In hugo, there’s a central question that Loyle Carner keeps coming back to: “I’m young, Black, successful and have a platform – but where do I go next?”
The answer is explored in this epic scream of a third album. With urgent delivery and gloriously widescreen production, Carner confronts both the deeply personal (“You can’t hate the roots of a tree, and not hate the tree. So how can I hate my father without hating me?) and the highly political (“I told the black man he didn’t understand I reached the white man he wouldn’t take my hand”). Cinematic in scale and scope, hugo is both a rallying war cry for a generation forged in fire and a study of the personal internal conflict that drives the rest of the album – as a mixed-race Black man, as an artist, as a father and as a son.
With Mercury and Brits nominations, NME Awards and appearances in global brand campaigns (Nike, YSL, Timberland), Carner has undoubtedly had a meteoric rise to the top, culminating with his second album Not Waving, But Drowning charting at number 3 in the UK albums chart in 2019. However, hugo sees Carner taking a sharp detour from his previous work, putting it down to lockdown and the “hedonistic side of career being stripped away. There were no shows, no backstage, no festivals, no photoshoots”. By continuing to write in these tumultuous times with a renewed clarity and sense of artistic freedom, Carner reached deeper beneath the surface than he ever had before.
The result is his most cathartic and ambitious record yet, a coruscating journey into the heart of what it means to be alive in these tumultuous times, and one which looks set to neatly cement his position as one of the most potent and vital young talents around today. Working alongside renowned producer kwes. (Solange, Kelela, Nao), Carner leaves no stone unturned on this album, in both its sound and its stories. In a 10-track album that moves from gorgeous neo-soul moments to thundering hip hop, with immediate, infectious bangers and sampled interludes from non musicians (mixed-race Guyanese poet John Agard and youth activist and politician Athian Akec) Carner shifts seamlessly from micro to macro, confronting everything from strained relationships with family to the societal tears caused by class stratification.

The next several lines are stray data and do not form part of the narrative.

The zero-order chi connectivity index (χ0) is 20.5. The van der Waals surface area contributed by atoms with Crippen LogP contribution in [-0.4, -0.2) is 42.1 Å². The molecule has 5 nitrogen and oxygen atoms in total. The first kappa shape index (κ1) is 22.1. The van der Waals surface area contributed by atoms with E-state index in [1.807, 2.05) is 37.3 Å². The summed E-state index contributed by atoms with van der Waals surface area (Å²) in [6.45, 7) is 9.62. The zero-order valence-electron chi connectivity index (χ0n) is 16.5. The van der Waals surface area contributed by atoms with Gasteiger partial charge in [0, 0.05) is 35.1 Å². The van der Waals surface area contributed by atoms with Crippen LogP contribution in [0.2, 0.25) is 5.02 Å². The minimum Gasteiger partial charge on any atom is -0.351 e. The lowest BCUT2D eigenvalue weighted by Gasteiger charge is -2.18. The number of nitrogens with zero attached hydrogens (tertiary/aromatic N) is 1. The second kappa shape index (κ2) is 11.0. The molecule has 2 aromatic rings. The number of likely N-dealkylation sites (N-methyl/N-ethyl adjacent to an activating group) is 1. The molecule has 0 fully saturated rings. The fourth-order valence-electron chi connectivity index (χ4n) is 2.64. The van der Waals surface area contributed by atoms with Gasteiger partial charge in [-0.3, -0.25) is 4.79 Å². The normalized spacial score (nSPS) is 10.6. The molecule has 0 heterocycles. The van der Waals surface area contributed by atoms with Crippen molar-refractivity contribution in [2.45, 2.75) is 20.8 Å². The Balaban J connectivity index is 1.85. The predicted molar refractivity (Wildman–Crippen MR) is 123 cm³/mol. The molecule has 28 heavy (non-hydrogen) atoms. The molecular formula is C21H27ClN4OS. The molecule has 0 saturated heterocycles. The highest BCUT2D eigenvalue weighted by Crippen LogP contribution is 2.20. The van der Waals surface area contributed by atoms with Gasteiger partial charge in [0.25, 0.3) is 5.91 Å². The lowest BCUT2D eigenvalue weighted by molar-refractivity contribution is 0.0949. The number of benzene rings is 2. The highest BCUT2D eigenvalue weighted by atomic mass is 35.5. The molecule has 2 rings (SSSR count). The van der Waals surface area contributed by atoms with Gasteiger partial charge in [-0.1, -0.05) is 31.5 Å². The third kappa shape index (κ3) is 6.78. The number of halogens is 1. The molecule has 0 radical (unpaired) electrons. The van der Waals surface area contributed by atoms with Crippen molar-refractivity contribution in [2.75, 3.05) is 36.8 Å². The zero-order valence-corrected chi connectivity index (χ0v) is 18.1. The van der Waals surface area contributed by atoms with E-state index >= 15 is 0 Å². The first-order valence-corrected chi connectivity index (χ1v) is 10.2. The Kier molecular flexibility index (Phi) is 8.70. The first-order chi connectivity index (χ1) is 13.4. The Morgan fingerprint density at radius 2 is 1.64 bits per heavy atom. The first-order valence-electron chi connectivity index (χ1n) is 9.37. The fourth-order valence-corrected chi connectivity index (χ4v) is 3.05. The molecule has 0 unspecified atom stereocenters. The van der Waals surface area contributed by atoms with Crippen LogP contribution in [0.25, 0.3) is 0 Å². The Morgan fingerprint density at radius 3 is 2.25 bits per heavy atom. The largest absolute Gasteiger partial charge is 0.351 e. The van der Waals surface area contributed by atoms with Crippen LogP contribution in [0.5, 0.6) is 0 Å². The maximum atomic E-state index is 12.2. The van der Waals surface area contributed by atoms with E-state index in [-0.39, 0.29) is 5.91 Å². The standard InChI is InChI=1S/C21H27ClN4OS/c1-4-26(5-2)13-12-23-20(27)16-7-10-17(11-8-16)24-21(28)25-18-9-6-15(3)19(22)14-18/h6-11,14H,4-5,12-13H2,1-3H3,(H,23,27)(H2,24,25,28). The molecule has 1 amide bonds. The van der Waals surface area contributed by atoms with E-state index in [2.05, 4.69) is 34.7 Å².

It also lays bare bruises in his personal life that he has never revealed before – often in painful, deeply uncomfortable ways, focusing on Carner’s experience of becoming a father in the context of growing up without contact with his biological father. With the song “Polyfilla”, against the backdrop of a warm melodic beat, Carner explores his desire to “break the chains in the cycle” of dysfunctional Black fatherhood, commenting on the narrative of fatherhood in the genre, and saying a key part of the process was realising that his father “grew up in a world where nobody showed him how to love or nurture”. The follow up track “A Lasting Place” is an exploration of the MC’s failure and inability to be perfect in this mission. The album closer is a powerful statement of love and forgiveness; with his signature lyrical dexterity, Carner declares his relentless commitment to his son and sees forgiving his father as a key part of this. The song closes with an emotional ending of Carner telling his dad “still I’m lucky yo that we talk”.
There’s a striking duality of hugo’s bold, multilayered tracks and its often starkly intimate and tender lyricism, and that dichotomy is deliberate – it is a message for young Black men, but really, anyone, who is listening. Cognizant of the immense pain and fear and confusion that we are faced with everyday, Carner has thrown down the gauntlet, defying us not to rise above the fray, wake up each day and be ambitious. Ambitious in building strong personal relationships. Ambitious in our pursuit of our goals. Ambitious in never refusing to back down against injustice. Rejecting the title of leader, Loyle Carner sees himself “as holding up a mirror”, and that clearly translates into the album’s universal messages.